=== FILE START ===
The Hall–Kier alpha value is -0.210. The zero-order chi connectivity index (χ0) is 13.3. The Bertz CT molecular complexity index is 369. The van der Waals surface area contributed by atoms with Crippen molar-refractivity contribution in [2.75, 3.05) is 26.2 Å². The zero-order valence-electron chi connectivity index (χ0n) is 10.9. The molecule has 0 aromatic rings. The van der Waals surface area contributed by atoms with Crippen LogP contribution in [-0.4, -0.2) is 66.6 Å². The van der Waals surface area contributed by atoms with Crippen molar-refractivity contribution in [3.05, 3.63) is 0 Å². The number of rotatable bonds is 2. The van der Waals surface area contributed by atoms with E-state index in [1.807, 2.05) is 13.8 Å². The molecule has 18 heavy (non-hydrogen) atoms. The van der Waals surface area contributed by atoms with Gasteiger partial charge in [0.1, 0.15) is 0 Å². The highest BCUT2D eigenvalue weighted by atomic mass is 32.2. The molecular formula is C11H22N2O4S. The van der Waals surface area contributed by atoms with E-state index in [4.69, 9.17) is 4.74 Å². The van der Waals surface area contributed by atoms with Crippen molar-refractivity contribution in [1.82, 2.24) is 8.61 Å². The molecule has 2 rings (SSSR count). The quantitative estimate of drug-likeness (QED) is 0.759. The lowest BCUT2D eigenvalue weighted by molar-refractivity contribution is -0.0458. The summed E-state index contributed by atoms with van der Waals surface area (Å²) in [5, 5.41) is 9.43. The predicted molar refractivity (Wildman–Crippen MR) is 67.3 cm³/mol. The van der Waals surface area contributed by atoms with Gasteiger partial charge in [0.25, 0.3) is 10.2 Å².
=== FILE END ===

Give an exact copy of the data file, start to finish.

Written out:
The Hall–Kier alpha value is -0.210. The zero-order chi connectivity index (χ0) is 13.3. The Bertz CT molecular complexity index is 369. The van der Waals surface area contributed by atoms with Crippen molar-refractivity contribution in [2.75, 3.05) is 26.2 Å². The zero-order valence-electron chi connectivity index (χ0n) is 10.9. The molecule has 0 aromatic rings. The van der Waals surface area contributed by atoms with Crippen LogP contribution in [-0.4, -0.2) is 66.6 Å². The van der Waals surface area contributed by atoms with Crippen molar-refractivity contribution in [3.05, 3.63) is 0 Å². The number of rotatable bonds is 2. The van der Waals surface area contributed by atoms with E-state index in [1.807, 2.05) is 13.8 Å². The molecule has 18 heavy (non-hydrogen) atoms. The van der Waals surface area contributed by atoms with Gasteiger partial charge in [0.1, 0.15) is 0 Å². The highest BCUT2D eigenvalue weighted by atomic mass is 32.2. The molecular formula is C11H22N2O4S. The van der Waals surface area contributed by atoms with E-state index in [4.69, 9.17) is 4.74 Å². The van der Waals surface area contributed by atoms with Crippen molar-refractivity contribution in [1.82, 2.24) is 8.61 Å². The molecule has 2 rings (SSSR count). The quantitative estimate of drug-likeness (QED) is 0.759. The lowest BCUT2D eigenvalue weighted by molar-refractivity contribution is -0.0458. The summed E-state index contributed by atoms with van der Waals surface area (Å²) in [5, 5.41) is 9.43. The predicted molar refractivity (Wildman–Crippen MR) is 67.3 cm³/mol. The van der Waals surface area contributed by atoms with Gasteiger partial charge in [0.25, 0.3) is 10.2 Å².